Guwahati: The critically-endangered black softshell turtle now has a new home in a protected area in Assam.
Researchers from Aaranyak have confirmed the sighting of a black softshell turtle (N. nigricans) at the Manas National Park, in a stream of the Pahumara river, a tributary of the Beki river that drains into the Brahmaputra in western Assam.
The presence of black softshell turtles was earlier reported from Kaziranga National Park, Nameri Tiger Reserve, and Pakke Tiger Reserve, and may also be distributed in Assam’s Kaziranga-Orang Riverine landscape. It is also known to be distributed in some isolated sub-populations in several temple ponds of Assam and Tripura.
Earlier, young ones believed to be juvenile black softshell turtles were found in streams originating inside the Manas National Park.
“A lot of biodiversity and its distribution in our region is still unknown. With our luscious forests and deep valleys, I think it is important we understand that scientific reporting is crucial and acts as a base for the future ecological study of the species. Since the paper was released, I’ve been getting messages from fellow conservationists that they had known about its distribution. I had to remind them that unless a scientific record of that species exists, that species is as good as gone,” Ivy Farheen Hussain, Project Officer and Analyst, Legal and Advocacy Division, Aaranyak who is one of the co-authors told EastMojo.
The observation confirms that the species is also found in protected areas other than the protected areas mentioned above, increasing its population coverage to more protected areas.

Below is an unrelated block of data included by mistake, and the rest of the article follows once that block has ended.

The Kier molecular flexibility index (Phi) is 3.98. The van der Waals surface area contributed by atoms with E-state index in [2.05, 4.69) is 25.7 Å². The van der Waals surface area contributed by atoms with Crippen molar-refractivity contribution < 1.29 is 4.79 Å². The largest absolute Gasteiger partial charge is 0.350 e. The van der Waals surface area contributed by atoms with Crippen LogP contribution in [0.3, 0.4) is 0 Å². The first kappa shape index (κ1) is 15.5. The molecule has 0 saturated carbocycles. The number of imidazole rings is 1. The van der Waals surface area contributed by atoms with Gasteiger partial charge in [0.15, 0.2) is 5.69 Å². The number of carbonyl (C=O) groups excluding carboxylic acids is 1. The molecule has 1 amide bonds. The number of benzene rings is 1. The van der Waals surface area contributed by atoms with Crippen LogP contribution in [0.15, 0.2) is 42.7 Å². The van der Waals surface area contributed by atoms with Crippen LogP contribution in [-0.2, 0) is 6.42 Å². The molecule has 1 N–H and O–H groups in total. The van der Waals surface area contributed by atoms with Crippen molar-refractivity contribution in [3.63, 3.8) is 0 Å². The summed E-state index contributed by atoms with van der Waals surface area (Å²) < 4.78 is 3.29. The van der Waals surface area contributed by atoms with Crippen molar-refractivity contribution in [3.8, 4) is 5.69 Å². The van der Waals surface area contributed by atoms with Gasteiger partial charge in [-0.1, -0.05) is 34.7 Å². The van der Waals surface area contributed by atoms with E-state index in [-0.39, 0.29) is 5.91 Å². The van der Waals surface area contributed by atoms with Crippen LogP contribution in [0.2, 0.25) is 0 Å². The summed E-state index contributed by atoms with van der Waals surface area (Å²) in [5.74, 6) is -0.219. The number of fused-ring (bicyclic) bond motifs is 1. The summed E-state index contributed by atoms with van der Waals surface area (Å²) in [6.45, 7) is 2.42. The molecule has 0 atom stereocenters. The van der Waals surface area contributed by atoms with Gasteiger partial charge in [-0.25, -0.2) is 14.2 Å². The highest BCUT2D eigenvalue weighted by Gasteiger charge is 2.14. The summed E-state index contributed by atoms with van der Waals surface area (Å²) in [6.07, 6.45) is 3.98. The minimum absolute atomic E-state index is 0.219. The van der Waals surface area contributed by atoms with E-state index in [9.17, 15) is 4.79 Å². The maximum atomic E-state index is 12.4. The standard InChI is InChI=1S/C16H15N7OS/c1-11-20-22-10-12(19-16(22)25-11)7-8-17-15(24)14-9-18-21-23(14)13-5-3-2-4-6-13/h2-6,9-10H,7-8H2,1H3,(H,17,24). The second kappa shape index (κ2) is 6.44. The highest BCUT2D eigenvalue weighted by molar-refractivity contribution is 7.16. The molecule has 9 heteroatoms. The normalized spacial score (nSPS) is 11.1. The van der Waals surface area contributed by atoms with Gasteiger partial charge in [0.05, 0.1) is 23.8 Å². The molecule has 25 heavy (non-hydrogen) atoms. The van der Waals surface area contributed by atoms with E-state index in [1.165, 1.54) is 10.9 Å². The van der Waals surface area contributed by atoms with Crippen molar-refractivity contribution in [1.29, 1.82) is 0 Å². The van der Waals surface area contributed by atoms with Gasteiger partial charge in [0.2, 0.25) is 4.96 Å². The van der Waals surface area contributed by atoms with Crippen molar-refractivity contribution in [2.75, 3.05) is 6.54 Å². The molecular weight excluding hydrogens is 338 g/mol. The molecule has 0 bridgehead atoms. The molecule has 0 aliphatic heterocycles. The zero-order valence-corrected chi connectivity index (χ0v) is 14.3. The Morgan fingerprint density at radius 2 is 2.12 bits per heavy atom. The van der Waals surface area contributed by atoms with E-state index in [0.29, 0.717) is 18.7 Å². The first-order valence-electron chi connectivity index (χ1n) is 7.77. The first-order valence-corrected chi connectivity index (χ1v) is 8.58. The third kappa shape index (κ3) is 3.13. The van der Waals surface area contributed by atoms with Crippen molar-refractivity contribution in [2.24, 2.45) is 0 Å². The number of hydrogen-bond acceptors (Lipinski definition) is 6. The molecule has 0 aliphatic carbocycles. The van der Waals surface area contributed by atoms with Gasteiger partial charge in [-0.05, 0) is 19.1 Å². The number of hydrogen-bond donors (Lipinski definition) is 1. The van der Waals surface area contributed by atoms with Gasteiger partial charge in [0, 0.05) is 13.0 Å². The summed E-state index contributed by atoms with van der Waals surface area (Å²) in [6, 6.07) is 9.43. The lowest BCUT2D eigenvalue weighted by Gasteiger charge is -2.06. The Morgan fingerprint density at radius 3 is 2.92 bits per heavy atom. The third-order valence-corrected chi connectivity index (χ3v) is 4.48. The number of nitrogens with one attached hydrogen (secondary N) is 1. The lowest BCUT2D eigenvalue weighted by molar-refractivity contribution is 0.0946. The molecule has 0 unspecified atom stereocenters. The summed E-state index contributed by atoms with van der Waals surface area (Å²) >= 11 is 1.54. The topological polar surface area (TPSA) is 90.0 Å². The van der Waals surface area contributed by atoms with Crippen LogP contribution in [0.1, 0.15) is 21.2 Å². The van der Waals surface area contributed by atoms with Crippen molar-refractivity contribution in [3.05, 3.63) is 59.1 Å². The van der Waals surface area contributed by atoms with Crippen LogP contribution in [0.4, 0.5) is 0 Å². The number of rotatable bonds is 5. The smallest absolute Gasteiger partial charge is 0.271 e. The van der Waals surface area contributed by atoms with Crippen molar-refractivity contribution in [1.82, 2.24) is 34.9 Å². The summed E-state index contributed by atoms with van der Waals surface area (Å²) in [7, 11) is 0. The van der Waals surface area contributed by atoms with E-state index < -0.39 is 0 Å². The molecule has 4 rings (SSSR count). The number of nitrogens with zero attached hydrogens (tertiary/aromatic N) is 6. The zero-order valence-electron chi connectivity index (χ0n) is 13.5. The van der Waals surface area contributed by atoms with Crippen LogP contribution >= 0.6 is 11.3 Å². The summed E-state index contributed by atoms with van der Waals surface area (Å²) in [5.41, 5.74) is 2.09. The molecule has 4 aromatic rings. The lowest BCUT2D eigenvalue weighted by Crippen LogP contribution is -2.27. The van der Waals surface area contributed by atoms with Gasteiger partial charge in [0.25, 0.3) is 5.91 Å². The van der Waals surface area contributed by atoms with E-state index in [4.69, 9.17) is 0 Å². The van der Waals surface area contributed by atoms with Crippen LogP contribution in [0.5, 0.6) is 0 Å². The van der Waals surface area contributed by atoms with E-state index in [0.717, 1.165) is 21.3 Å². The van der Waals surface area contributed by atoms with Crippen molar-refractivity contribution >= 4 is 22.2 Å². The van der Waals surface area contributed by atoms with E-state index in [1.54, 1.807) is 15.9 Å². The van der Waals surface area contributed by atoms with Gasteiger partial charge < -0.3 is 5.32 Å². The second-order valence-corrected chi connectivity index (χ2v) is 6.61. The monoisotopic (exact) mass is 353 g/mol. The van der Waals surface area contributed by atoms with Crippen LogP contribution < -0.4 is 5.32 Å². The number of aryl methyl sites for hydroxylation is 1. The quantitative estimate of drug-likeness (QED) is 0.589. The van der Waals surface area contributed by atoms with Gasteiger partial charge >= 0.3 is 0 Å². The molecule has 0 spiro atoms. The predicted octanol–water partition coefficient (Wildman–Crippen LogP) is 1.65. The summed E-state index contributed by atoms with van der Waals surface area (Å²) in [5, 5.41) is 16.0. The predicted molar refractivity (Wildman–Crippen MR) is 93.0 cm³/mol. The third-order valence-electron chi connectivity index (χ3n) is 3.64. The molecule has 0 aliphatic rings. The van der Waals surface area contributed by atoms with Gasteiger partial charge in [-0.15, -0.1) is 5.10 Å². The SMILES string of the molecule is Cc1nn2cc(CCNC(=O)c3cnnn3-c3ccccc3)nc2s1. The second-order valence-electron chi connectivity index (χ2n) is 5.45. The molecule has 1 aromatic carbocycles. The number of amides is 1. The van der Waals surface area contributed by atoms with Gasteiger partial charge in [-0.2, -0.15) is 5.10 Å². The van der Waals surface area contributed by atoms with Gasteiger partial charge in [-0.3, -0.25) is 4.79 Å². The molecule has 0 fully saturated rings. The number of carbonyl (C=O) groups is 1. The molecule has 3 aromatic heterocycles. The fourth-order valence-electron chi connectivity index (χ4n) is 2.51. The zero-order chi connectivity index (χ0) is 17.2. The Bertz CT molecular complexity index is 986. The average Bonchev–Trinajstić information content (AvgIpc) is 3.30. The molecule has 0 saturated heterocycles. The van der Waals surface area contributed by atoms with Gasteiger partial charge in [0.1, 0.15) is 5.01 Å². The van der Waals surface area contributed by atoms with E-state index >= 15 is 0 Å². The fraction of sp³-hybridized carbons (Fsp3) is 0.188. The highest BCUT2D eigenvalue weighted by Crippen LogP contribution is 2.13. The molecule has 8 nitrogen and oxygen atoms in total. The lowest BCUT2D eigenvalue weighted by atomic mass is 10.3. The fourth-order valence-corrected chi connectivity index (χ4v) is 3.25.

“This also signifies that the species uses more tributaries of the Brahmaputra river to inhabit in addition to the Jia Bhoroli river that flows by the Nameri Tiger Reserve and Pakke Tiger Reserve on the north bank of the Brahmaputra,” researchers associated with the study said.
Aaranyak researchers, during a field visit to the Manas National Park, came across a large softshell turtle in a stream (Durabeel Nala of Rupahi River), which is located in the transitional area between woodland and grassland. It was sighted around 10 am on May 2, 2021. The turtle was identified as a black softshell turtle using description and taxonomic keys.
Ivy said the Forest Department of Assam played a huge role in the sighting of the turtle.
“This paper, co-authored by Pranab Jyoti Nath, a forest guard of Bhuyanpara Range of Manas National Park, is a product of the department’s knowledge and expertise with our scientific tools of writing and reporting,” she said, adding that Nath was the team leader of the field survey team.
Turtles and their habitats in and around the Manas National Park are threatened by extensive siltation of riverbeds (landslides and mining in the Bhutan hills), overfishing, and catching of turtles for meat consumption. The turtle is facing extensive exploitation, including sustained and targeted egg collection for local consumption.
“The population of this species might be affected given the above threats over the last 2-3 decades. Systematic efforts are needed to study and monitor this species to understand the ecology, food habit, and conservation threats associated,” the study says.
Experts say little is known about its distribution and much work needs to be done concerning its habitat and ecology. This diurnal large softshell turtle inhabits large rivers and wetlands.
The Manas National Park is located in the Bodoland Territorial Region (BTR) of Assam in the districts of Baksa and Chirang and is spread over an area of 500 sq km. It is located in the sub-Himalayan landscape of northeastern India, contiguous with the Royal Manas National Park in Bhutan, and forms the core of the Indo-Bhutan Transboundary Manas Conservation Area (TraMCA) that covers a 6,500 sq km area.
It falls under the Key Conservation Area- Jigme Dorji-Manas-Bumdaling conservation landscape in the eastern Himalayan ecoregion.
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